I was told by a Hawk tech guy that the LTS is best for Tundras unless you are doing super heavy towing.I researched it cause I wasn't sure if my rotors were turn-able. Slotted Rotors are what you want and I hear the Hawk LTS pads with the Power Slot rotors. Price is reasonable around $400 I think. There is a vendor on here with some deals. I forget his name I will try to find it.
Thanks, it's Hawaii, so everything is a bit more expensive and part of the hassle is that there is no free shipping on rotors. I can find the Hawk LTS with free shipping through Amazon, but the rotors are a different story.Do it yourself and shop around for the parts on line. It can be done with basic hand tools, a jack , and a jackstand. Hawk lts and Centric Power slot rotors are what I run and would not go with anything else. Those prices seem high to me. Make sure you bed the pads in per the proecdure on the Hawk box.
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I hear ya...I'm generally that way-more for the experience and learning how to do something vs the money savings- but on safety stuff like brakes, I'm not sure it's an area I want to learn and risk a mistake that could put others in jeopardy.Yep, and if I have time to do it. I'd rather spend 6 hours of my time than pay someone else $100 an hour for their time.
If he's got a lift in his garage then no F'en way is it four hours. The job is pretty easy. Just follow a DIY on here and look up youtube for any real problems. I did mine myself and paid $120 for 4 hawk brake pads and it cost me $15 to turn my rotors at O' Reillys. If there is an O' Reillys on the island they'll charge $15 a rotor. Or call some machine shops that have a lathe and ask them what the cost is to turn your rotors. So for me out the door was $180. The pain in the ass for me was that my truck is lifted and not having a mechanic shops hydraulic lift was a bit of a bitch and nerve racking using blocks of wood too get my truck high enough in the front to do it and in the back with the 35" tires. However, it still took maybe 2 hours worth of actual work. just make sure you have at least 2 clamps for the pistons in order to fit the new pads in. Plus the bonus of doing it yourself and what took me way longer is to paint your calipers with G2 caliper paint. Get it on ebay for 38 bucks, stuff works great and looks awesome!I was told by a Hawk tech guy that the LTS is best for Tundras unless you are doing super heavy towing.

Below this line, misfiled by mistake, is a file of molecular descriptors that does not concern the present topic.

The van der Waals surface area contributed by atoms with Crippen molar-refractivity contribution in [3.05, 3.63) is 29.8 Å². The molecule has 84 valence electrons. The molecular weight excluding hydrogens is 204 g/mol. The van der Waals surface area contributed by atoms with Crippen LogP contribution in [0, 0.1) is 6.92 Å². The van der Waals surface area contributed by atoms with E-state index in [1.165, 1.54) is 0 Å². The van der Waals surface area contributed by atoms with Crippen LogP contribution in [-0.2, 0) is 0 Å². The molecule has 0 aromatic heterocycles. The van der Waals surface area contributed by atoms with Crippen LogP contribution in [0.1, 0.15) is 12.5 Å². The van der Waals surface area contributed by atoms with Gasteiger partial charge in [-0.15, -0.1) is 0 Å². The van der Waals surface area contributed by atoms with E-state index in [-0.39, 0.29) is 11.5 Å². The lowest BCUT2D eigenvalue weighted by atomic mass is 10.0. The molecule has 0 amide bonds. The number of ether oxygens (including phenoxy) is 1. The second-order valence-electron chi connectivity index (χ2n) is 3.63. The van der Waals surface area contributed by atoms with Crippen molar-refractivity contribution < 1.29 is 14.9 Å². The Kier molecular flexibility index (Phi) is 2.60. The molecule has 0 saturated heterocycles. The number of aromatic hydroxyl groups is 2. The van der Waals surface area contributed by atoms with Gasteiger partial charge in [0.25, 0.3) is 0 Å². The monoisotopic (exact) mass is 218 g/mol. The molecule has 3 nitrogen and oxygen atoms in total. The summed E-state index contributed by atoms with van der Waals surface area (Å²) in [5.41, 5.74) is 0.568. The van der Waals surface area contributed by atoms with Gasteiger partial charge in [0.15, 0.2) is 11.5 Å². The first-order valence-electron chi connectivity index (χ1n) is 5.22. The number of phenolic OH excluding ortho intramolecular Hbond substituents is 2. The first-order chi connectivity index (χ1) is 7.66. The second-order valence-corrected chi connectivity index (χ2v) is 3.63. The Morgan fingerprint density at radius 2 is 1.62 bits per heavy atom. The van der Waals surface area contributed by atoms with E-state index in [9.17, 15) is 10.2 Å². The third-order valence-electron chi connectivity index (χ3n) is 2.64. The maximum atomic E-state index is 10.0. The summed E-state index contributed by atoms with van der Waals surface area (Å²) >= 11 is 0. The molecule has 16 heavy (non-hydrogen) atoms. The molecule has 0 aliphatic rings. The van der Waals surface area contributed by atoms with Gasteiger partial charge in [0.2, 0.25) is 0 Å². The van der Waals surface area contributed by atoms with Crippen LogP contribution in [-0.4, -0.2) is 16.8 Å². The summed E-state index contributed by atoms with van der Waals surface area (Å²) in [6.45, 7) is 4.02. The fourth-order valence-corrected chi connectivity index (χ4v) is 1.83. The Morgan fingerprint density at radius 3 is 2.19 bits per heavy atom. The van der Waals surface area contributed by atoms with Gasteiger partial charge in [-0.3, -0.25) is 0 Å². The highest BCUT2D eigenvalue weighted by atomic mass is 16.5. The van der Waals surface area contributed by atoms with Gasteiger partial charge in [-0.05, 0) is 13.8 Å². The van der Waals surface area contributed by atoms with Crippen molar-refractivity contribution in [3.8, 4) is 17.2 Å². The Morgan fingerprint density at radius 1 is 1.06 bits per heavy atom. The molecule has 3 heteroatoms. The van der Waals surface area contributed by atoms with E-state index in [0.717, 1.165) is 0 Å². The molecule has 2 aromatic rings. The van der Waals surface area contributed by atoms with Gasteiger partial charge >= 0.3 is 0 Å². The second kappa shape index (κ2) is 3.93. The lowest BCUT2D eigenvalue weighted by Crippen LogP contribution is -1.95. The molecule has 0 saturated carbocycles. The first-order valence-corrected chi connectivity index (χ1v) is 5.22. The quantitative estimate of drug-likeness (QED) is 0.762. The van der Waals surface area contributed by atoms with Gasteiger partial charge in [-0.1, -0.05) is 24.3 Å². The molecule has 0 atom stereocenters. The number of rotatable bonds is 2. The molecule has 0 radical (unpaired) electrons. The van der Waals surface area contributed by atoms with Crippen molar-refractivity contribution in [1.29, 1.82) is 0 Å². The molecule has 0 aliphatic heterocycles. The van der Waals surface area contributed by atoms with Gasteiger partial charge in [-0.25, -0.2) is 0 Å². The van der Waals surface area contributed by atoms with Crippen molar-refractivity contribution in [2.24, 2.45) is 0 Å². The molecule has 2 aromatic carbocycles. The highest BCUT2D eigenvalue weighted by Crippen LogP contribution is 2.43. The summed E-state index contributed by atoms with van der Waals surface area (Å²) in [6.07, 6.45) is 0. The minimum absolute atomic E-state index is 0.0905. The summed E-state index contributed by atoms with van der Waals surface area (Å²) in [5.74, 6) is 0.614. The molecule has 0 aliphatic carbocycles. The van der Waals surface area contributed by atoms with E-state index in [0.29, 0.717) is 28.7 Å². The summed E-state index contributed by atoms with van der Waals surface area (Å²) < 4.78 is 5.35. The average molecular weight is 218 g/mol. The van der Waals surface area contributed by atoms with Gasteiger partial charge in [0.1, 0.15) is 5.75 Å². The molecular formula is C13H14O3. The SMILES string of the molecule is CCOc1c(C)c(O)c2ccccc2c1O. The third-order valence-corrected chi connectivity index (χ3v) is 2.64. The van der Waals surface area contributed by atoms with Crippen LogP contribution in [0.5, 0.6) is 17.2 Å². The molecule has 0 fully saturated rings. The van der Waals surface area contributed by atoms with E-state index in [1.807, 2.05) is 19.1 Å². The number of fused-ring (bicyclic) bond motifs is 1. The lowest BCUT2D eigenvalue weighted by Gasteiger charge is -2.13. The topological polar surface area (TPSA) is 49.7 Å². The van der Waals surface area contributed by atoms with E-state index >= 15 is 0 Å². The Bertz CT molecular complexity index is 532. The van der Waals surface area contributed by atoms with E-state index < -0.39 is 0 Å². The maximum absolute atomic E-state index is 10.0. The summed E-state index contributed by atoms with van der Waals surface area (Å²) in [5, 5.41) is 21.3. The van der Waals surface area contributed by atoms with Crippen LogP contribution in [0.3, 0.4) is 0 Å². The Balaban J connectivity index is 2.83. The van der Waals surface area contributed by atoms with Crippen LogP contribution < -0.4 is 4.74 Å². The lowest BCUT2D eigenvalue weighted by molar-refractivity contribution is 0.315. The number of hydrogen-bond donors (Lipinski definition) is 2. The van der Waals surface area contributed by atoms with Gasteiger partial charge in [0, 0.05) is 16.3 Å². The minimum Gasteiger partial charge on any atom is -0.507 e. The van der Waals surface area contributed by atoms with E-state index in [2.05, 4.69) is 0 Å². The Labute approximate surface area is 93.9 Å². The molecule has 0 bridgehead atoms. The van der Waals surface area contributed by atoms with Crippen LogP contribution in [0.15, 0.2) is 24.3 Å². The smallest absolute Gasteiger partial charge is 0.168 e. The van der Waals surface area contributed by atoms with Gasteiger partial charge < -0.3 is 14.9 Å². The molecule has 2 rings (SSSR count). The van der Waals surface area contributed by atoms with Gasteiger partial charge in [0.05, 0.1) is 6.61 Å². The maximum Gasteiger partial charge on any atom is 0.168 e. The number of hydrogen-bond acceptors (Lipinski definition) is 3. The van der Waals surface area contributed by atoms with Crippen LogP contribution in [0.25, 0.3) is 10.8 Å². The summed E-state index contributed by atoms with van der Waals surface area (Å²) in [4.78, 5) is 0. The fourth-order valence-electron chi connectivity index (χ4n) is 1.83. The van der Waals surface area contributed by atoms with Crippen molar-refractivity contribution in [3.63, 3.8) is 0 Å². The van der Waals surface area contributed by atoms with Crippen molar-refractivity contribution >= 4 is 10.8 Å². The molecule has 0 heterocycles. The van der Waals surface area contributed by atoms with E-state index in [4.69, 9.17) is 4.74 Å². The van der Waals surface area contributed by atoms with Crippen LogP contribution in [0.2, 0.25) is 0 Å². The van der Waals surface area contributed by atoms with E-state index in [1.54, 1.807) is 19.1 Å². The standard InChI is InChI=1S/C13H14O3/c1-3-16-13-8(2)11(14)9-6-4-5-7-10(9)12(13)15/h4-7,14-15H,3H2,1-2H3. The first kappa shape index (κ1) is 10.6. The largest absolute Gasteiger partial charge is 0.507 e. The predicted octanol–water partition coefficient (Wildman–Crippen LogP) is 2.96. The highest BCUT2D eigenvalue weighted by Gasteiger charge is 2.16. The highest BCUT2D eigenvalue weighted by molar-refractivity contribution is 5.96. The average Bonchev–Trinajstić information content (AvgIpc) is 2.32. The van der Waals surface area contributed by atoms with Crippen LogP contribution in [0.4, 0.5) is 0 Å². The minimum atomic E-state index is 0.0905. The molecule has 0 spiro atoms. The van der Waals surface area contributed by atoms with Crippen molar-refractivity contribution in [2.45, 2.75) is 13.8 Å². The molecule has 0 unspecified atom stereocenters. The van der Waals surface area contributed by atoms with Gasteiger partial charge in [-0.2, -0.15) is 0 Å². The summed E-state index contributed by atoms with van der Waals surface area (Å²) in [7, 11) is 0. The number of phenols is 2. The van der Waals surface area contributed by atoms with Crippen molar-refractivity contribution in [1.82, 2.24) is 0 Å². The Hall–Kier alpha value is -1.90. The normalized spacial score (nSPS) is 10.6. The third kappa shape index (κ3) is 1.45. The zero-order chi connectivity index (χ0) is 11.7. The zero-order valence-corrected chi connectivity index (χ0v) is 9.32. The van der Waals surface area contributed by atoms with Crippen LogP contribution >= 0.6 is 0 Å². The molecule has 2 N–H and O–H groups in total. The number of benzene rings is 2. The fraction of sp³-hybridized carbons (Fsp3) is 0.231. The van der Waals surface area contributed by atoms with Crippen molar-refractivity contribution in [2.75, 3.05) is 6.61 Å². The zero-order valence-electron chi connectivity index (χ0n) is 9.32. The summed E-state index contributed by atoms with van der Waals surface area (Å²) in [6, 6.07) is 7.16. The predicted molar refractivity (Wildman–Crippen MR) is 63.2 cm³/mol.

He also said to not ever get drilled rotors as they crack and that slotted are a bit better than non-slotted, but eat pads a lot more quickly than regular rotors.
He did say the cryo treated ones are for real and it does make a difference.
I'm at 50K miles and generally pretty easy on the brakes except that I now live in a place where there are some steep hills with low speed limits. I developed the shimmy in the steering wheel and took the truck in to a local guy who specializes in brakes.
He said the front rotors are shot and that the backs need to be turned.
For new pads and rotors on the front and for new pads and turned rotors on the rear the quote came to $700. Ouch.
$290 of that is labor ($140 for the front install and $150 for the rear turn and install).
Does that sound right?
Material costs came out to $400, and that's with the Hawk pads, and rotors for $103 each, which sounds a bit high....
Any thoughts? Thanks...
This is because the brakes suck on that model. My 05 dc was awesome.......except the brakes. You can change the pads, fluid, and rotors .....wot make a bit of difference. Do the rear wheel disc conversion. It helps with your issue tremendously.Brakes are easy. My 06 dc has about 95,000 miles on it. I bought it with 84 on the clock. The brakes never felt right. Pedal feels spongy and goes down to far. Plus the pads throw off tons of dust. They need to be done as soon as I finish my lift install. I did the front brakes on my 04 ac with 50,000 on the clock right before I sold it. It was real easy. Had I known I was gonna sell it, I wouldnt have changed them and saved the money. I always buy the best pads available. Typically the first time I do brake job on a car that I onw, I just buy pads n rotors. Then I swap everything out, save the old rotors, then get them turned later and store them for the next brake job. Saves time waiting to get them turned later. This way I can do it all in under an hour, includeing bleeding the system.